Tiger Tops Jungle Lodge, flagship of the Tiger Tops group of lodges, is the pioneer wildlife safari lodge in Nepal, and for over 45 years it has been doing the right thing in the remote jungle – now known as Chitwan National Park. It was popular when it opened and it still is today, and for good reason.
Famous for its “tree houses,” the 20 basic en-suite rooms were built on stilts out of local materials long before this became popular elsewhere, and Tiger Tops has kept it this way. They have since opened several other wonderful lodges in other areas of the park (such as Tharu Lodge and Tented Camp), but they’ve never expanded the original.
Most people visit here to spot the elusive Royal Bengal tiger (with only about 3,000 remaining in the world) and many are pleasantly surprised to find an abundance of wildlife, including the endangered one-horned rhinoceros, leopard, four species of deer, sloth bear, two species of crocodile, the critically endangered Gharial, four-horned antelope, and, occasionally, wild dog. Naturalists or nature guides, the best in Nepal, escort guests on elephant-back, in open vehicles, on foot, and by boat, to find animals or explain the hidden life and folklore and medicinal benefits of the plants.
The Tiger Tops Swissair Pre-School was started more than 15 years ago for young children (up to second grade now) selected from different ethnic communities on the basis of financial and nutritional need, the objective being to prepare them for primary education in government schools and to give them the skills and confidence they will need to carry on with their schooling. (This program continues even after Swissair declared bankruptcy.) The school is free, but in exchange it asks the students’ parents to work in the organized vegetable gardens a few hours a month. The aim of the gardens is to become self-sufficient, providing healthy, seasonal meals to the students.
Snowball is a new goat-breeding program, where a village gets a kid to raise, breed, and then pass on its kids to neighboring villages, making it much like the Heifer Society.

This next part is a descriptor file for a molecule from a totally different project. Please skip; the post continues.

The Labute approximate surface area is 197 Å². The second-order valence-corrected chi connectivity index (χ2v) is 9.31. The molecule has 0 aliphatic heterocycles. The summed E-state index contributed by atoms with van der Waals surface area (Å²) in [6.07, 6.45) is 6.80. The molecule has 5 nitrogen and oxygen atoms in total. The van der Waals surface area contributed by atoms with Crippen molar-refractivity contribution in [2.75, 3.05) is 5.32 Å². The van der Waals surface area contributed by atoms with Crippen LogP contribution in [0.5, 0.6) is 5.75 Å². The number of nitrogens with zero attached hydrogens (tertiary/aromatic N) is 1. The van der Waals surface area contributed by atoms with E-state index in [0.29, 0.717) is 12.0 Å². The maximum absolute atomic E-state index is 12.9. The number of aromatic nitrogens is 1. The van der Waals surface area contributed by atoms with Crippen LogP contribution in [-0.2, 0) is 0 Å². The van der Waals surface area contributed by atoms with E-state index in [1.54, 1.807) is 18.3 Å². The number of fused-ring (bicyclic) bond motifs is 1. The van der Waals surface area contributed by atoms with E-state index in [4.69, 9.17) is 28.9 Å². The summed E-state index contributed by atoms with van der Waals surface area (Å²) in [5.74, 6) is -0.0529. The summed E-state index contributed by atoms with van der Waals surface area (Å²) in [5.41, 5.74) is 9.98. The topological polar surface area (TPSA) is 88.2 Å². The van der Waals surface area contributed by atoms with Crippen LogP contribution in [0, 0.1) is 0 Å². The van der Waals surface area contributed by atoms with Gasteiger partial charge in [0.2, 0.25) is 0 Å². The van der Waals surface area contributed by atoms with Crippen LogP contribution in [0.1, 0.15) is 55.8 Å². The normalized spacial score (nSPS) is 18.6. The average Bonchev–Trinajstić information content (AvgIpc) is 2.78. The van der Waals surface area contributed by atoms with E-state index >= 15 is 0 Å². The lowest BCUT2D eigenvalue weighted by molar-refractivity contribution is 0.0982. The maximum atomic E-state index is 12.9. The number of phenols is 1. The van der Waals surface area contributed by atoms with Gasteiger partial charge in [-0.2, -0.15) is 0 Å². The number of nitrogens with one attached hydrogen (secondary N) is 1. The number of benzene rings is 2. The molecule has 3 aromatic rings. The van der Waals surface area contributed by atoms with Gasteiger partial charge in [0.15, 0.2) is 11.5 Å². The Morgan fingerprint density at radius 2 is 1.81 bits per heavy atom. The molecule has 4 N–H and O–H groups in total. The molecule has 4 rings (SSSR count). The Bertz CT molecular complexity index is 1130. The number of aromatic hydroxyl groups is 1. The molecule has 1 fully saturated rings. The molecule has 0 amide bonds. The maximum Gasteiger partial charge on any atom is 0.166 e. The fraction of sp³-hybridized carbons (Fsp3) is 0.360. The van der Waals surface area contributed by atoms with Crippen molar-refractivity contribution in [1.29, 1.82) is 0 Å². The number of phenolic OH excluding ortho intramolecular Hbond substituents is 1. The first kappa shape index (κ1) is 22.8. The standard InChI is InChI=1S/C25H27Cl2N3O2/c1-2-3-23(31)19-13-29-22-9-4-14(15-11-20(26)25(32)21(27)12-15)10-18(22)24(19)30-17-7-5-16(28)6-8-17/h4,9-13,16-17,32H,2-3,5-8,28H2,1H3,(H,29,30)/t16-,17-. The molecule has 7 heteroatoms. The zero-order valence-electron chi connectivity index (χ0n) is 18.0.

By raising donations from guests, Tiger Tops helped save other schools in the area that were started by locals but ran out of money. The Tiger Tops Tharu Village Clinic provides treatment and medicine to villages for a donation of three rupees (about two cents) and is manned by a health-licensed Tiger Lodge employee 24/7 for emergencies. The School Library Program keeps kids busy on Saturdays with classes in art, drama, and music, as well as conservation awareness. The lodge has helped install various foot and hand pumps, providing villagers with clean water, and a toilet facility has been installed at the school (with funds from friends and guests). Recycling efforts are encouraged by paying locals for empty plastic containers.
A team of 40 staff trained in farm management and vegetable growing work two organic farms, providing vegetables, poultry, meat eggs, and milk to the lodges. Livestock is carefully and sensitively reared – you will not see a caged chicken. Produce reaches the lodges within 90 minutes of being harvested.
On the conservation side, Tiger Tops provides assistance to a ‘buffer zone,’ paying a guard’s salary to keep anti-poaching at bay, a huge problem in the area. Also, in conjunction with the International Trust for Nature Conservation Tiger Tops works to conserve the natural habitat in various ways, e.g. working with the communities to stop deforestation.